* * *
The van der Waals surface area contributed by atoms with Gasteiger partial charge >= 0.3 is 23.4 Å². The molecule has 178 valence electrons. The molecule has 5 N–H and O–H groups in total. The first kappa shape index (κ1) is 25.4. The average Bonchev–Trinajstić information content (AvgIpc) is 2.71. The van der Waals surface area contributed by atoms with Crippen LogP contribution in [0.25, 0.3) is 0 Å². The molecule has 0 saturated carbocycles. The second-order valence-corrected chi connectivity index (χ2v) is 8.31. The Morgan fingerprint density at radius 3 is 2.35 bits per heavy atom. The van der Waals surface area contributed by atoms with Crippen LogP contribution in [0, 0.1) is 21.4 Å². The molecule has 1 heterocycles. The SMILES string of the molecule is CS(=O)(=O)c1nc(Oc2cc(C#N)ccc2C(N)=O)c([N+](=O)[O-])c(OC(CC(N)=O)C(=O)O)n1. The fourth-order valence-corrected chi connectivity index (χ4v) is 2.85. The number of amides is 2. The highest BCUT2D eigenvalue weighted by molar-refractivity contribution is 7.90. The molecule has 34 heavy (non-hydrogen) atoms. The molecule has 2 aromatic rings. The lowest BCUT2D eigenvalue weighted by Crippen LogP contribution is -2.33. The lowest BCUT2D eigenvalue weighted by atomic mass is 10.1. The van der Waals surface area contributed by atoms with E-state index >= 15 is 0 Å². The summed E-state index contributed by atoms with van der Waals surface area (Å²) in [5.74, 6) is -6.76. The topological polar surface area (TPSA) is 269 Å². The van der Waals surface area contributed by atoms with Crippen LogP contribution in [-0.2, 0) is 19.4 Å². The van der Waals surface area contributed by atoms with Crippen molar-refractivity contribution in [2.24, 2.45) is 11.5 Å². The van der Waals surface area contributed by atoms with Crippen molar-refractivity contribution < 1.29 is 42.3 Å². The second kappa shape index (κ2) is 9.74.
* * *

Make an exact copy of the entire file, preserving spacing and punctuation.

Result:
The van der Waals surface area contributed by atoms with Gasteiger partial charge >= 0.3 is 23.4 Å². The molecule has 178 valence electrons. The molecule has 5 N–H and O–H groups in total. The first kappa shape index (κ1) is 25.4. The average Bonchev–Trinajstić information content (AvgIpc) is 2.71. The van der Waals surface area contributed by atoms with Crippen LogP contribution in [0.25, 0.3) is 0 Å². The molecule has 0 saturated carbocycles. The second-order valence-corrected chi connectivity index (χ2v) is 8.31. The Morgan fingerprint density at radius 3 is 2.35 bits per heavy atom. The van der Waals surface area contributed by atoms with Crippen LogP contribution in [0, 0.1) is 21.4 Å². The molecule has 1 heterocycles. The SMILES string of the molecule is CS(=O)(=O)c1nc(Oc2cc(C#N)ccc2C(N)=O)c([N+](=O)[O-])c(OC(CC(N)=O)C(=O)O)n1. The fourth-order valence-corrected chi connectivity index (χ4v) is 2.85. The number of amides is 2. The highest BCUT2D eigenvalue weighted by molar-refractivity contribution is 7.90. The molecule has 34 heavy (non-hydrogen) atoms. The molecule has 2 aromatic rings. The lowest BCUT2D eigenvalue weighted by Crippen LogP contribution is -2.33. The lowest BCUT2D eigenvalue weighted by atomic mass is 10.1. The van der Waals surface area contributed by atoms with E-state index >= 15 is 0 Å². The summed E-state index contributed by atoms with van der Waals surface area (Å²) in [5.74, 6) is -6.76. The topological polar surface area (TPSA) is 269 Å². The van der Waals surface area contributed by atoms with Crippen LogP contribution in [-0.2, 0) is 19.4 Å². The van der Waals surface area contributed by atoms with Crippen molar-refractivity contribution in [2.24, 2.45) is 11.5 Å². The van der Waals surface area contributed by atoms with Crippen molar-refractivity contribution < 1.29 is 42.3 Å². The second kappa shape index (κ2) is 9.74.